Lake County wants $12 million to build a new special needs emergency shelter

Lake County wants to ask the state for $12 million to build a new special needs emergency shelter.

We are in peak hurricane season. After storms like Hurricane Irma in 2017 where Lake County took in more than 4,000 evacuees, county leaders want to make sure they’re prepared.

“Both the wife and I need special needs,” Robert Dashiell of Leesburg said. “I sleep with a CPAP. She has oxygen and a BiPAP and I have an emotional support animal, a small dog.”

Dashiell stayed in one of the county’s special needs shelters during the last storm.

“A lot of your seniors come into Florida retired and bought into mobile homes and mobile homes are not something to look down the throat with into a hurricane,” Dashiell said.

The plan is to build the shelter on a plot of land off 448 in Tavares, which the county also hopes to convert into its new fairgrounds.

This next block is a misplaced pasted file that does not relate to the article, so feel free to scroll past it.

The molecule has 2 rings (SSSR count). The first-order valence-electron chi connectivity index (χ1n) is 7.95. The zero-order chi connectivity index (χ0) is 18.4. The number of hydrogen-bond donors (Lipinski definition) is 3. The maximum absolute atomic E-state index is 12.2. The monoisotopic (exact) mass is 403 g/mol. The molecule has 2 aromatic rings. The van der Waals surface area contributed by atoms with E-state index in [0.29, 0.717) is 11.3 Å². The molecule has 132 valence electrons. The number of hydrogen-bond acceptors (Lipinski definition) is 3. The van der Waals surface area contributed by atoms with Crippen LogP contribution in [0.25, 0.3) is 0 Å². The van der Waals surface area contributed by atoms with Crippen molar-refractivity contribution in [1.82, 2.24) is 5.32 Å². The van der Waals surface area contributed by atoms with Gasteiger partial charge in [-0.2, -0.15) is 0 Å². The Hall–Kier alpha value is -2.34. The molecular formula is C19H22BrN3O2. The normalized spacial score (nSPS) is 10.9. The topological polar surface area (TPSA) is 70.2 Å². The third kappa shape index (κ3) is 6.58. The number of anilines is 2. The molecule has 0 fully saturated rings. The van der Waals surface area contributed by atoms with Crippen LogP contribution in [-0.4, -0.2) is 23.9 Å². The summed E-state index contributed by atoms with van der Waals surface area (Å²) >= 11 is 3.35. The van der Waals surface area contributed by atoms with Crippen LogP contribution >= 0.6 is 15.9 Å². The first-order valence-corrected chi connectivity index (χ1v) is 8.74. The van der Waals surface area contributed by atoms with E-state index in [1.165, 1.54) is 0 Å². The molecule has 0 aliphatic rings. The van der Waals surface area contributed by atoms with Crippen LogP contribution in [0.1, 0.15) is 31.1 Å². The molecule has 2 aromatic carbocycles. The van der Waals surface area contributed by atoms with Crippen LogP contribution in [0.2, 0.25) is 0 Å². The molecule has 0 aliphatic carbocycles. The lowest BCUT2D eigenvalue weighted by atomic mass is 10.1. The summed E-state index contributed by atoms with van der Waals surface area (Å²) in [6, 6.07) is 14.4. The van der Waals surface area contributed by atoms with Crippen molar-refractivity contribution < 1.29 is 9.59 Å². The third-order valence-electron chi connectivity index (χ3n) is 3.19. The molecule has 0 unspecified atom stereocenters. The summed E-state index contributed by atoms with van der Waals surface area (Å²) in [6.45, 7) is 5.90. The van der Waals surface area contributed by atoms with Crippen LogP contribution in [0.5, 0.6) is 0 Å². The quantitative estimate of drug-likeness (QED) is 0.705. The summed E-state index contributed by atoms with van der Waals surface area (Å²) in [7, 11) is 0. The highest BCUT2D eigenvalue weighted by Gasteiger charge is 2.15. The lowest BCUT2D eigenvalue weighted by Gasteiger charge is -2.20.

“It would be good because I believe most counties in the state of Florida have a deficit for special needs space,” Lake County Emergency Management Director Thomas Carpenter said.

The money the county is requesting would go to make sure the building is hurricane proof and is equipped to keep electrical medical equipment going if the power goes out.

Since Lake County is inland, the director of emergency management said the new building would allow them to take in more evacuees from coastal counties.

“For us, with special needs sheltering, it’s really better if you can get everyone centrally located,” Carpenter said. “Then it requires less resources to manage it.”